Parents' Guide to

The Invisible Man (1933)

By Barbara Shulgasser-Parker, Common Sense Media Reviewer

age 11+

'30s book-based science fiction tale has violence.

Movie NR 1933 71 minutes
The Invisible Man (1933) Poster Image

A Lot or a Little?

What you will—and won't—find in this movie.

Community Reviews

age 10+

Based on 2 parent reviews

age 11+

Another Whale Universal Horror masterpiece

Whale's film successfully presents horror in a way that is both complex but easy to understand. The storytelling is succinct and the sense of urgency and build feels well executed. The film feels like it starts quite close to a 10 on the tension scale and so one wonders where else are you gonna go? Rains executes his portrayal very well and you believe it is him underneath all those bandages and his voice...yeah...his voice is great! There are parts of the film that feel a bit clunky, but the overarching milieu of the film is strong and has clearly influenced film these past 90 years.
age 8+

A fun horror classic!

This is a great, campy film that doesn't take itself too seriously. It manages to be a showcase for early, innovative special effects and to tell an engaging story. There's nothing scary or risqué about this film in today's day and age, but it's definitely a fun Halloween flick.

Is It Any Good?

Our review:
Parents say (2):
Kids say (3):

Director James Whale's film is a curiosity, an engaging though one-note, 71-minute drama. The fantasy does reward an audience's suspension of disbelief with a few thrilling sequences of innovative (for the time) special effects. (The process concluded with technicians altering 64,000 frames by hand to complete the effects.) We never see the "before" version of Griffin, so his transformation to the angry bandaged man we first meet and his desire to murder for fun has to be explained later as a chemical side effect of his experiments. This is in contrast to the novel, in which Griffin is insane before he becomes invisible. (H.G. Wells approved the script, by the way.)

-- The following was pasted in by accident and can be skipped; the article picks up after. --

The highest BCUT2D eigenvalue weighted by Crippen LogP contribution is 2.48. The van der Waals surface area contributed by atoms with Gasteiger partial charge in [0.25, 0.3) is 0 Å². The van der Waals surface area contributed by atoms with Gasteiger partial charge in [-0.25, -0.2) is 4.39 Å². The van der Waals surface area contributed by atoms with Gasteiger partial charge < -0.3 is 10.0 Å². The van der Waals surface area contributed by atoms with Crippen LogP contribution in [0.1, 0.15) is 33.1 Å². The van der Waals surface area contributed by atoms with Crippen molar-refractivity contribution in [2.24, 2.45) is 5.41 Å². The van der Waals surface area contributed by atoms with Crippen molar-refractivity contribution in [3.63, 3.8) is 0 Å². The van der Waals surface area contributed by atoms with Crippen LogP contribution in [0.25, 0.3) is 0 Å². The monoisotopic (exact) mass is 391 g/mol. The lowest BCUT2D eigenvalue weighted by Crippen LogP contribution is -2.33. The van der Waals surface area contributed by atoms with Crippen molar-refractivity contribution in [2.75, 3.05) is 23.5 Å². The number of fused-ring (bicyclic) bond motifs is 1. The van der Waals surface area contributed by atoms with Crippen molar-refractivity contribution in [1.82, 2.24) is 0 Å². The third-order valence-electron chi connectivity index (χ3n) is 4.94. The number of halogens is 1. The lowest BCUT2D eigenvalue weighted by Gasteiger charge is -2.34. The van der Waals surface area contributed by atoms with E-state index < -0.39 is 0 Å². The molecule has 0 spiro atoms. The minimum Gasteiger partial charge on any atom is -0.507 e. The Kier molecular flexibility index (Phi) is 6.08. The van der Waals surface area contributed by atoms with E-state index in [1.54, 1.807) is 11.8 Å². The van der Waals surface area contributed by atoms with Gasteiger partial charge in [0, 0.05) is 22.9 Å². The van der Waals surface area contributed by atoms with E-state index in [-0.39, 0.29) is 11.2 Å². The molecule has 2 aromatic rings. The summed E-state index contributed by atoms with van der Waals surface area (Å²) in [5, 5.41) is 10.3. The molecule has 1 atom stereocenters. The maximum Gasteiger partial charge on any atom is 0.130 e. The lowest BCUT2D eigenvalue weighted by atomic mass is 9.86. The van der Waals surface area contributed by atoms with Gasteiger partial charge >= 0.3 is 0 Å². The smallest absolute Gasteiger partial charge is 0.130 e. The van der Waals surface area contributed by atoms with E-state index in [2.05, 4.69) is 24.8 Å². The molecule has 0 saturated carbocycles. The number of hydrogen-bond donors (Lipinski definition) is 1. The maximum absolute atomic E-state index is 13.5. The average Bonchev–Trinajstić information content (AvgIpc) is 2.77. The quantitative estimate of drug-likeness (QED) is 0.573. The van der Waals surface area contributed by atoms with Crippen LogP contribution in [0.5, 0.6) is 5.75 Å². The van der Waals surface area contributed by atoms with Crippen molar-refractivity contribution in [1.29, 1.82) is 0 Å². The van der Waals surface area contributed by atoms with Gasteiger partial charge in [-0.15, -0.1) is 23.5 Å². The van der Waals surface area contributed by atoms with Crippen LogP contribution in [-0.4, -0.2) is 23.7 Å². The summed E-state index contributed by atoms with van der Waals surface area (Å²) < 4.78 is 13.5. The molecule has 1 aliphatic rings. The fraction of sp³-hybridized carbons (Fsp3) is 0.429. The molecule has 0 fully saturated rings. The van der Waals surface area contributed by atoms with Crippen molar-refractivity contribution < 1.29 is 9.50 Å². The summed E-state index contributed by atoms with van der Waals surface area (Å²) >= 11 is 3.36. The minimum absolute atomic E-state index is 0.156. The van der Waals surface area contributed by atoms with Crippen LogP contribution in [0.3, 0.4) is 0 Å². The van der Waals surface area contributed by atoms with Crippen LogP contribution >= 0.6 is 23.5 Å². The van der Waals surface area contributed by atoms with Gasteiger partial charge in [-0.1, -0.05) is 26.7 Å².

The Invisible Man connects a desire for power to madness, which may seem overdramatic to current audiences. And sci-fi mixes shallowly with attempts at humor. A bicycle seems to ride itself. "I can't arrest a bloomin' shirt," one wry cop observes. And as the landlady, Una O'Connor spends most of her screen time screaming at the top of her lungs without much provocation, dulling us to the mounting threat the invisible man poses. Look for a fun mistake: When the naked, invisible Griffin is shown making footprints in the snow, the outlines are not of bare feet but of shoes, which should have been visible had Griffin been wearing them.

Movie Details

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